First, the roles of the involved end-users and stakeholders are changing from simply “context providers” toward more of “co-designers”, as their involving approach is changing from a traditional “user-centered design (UCD)” perspective toward a “participatory design (PD)” perspective. This perhaps echoes the earlier discussion in HCI encompassing the nuanced differences between UCD and PD ([103, 104]). In short, while PD is a kind of UCD, it aims to evolve the landscape of design with more emphases on the empowerment of the users (and stakeholders) and the humility of designers. The benefits of carefully supporting users and stakeholders’ roles as co-designers is twofold. First, it enables the users (or stakeholders) to not only tell what they feel/do in the past, but also actively shape what they desire in the future. Second, it allows the design team to gain deeper empathy and knowledge concerning the target end-users. That is because users and stakeholders are the experts of their own lived experiences, and interacting with them closely as collaborators (rather than subjects) helps designers to establish a better understanding about their tacit needs and latent desires [105]. We argue that these two benefits are especially meaningful to Socially Assistive Systems, which fundamentally aim to empower the users with dignity.

The second trend observed by us, concerns the objectives of user/stakeholder involvement, which have been changing from solely need-finding around utility and efficiency, more toward meaning making in regard to sociocultural aspects. For example, in [64], the researchers set out to support people with hearing loss beyond functional needs. Instead, they explored the aesthetic and socio-cultural needs (e.g., self-expression) of this group, by designing the form and interaction of smart jewels. More examples can be found. For instance, more and more recent studies have speculated how “others” would look at the end-users using the system (social perception), rather than only how the system functions. And this is indeed an important dimension of sociocultural needs that can considerably determine the adoption of Socially Assistive Systems.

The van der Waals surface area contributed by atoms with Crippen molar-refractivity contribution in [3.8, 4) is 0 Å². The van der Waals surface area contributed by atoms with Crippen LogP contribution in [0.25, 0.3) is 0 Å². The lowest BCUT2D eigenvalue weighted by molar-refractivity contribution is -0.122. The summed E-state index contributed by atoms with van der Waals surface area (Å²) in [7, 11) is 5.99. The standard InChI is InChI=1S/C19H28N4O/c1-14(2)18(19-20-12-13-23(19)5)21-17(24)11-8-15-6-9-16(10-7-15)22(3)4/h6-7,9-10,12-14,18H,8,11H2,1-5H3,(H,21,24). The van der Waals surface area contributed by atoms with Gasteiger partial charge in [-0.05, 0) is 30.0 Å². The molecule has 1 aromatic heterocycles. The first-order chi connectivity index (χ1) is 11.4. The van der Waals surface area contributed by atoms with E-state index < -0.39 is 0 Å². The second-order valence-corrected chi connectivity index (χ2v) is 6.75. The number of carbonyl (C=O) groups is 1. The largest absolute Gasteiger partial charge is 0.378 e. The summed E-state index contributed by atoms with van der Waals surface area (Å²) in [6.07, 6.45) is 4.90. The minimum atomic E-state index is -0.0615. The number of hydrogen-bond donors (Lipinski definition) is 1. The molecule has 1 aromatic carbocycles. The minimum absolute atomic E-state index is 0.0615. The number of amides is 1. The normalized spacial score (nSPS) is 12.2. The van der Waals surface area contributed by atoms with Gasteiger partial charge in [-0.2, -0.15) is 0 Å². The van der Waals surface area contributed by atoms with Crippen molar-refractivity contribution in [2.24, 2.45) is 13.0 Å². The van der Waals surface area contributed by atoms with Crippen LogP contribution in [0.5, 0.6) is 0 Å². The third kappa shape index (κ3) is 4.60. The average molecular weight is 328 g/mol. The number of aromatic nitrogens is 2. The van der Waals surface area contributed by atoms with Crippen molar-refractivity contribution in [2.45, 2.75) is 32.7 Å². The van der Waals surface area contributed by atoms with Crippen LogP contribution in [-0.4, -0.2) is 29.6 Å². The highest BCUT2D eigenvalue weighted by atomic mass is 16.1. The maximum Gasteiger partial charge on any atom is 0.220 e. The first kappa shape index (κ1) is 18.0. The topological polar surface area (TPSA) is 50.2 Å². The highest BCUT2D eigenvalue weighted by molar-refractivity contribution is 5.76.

Last but not the least, we observe a trend of user/stakeholder involvement being conducted in a more ecological way. By this we mean the user involvement activities tend to be carried out more systematically (e.g., in multiple stages of design), with heavier entanglement with users’ real-world (material and cultural) context. For instance, ethnographic methods [55] or observational techniques ([68, 92]) were carried out in the context, to make the user involvement more structured and systematic, which could help yield more authentic and ecological understandings than utilizing workshops or interviews solely.

Involving proxy users in laboratory experiments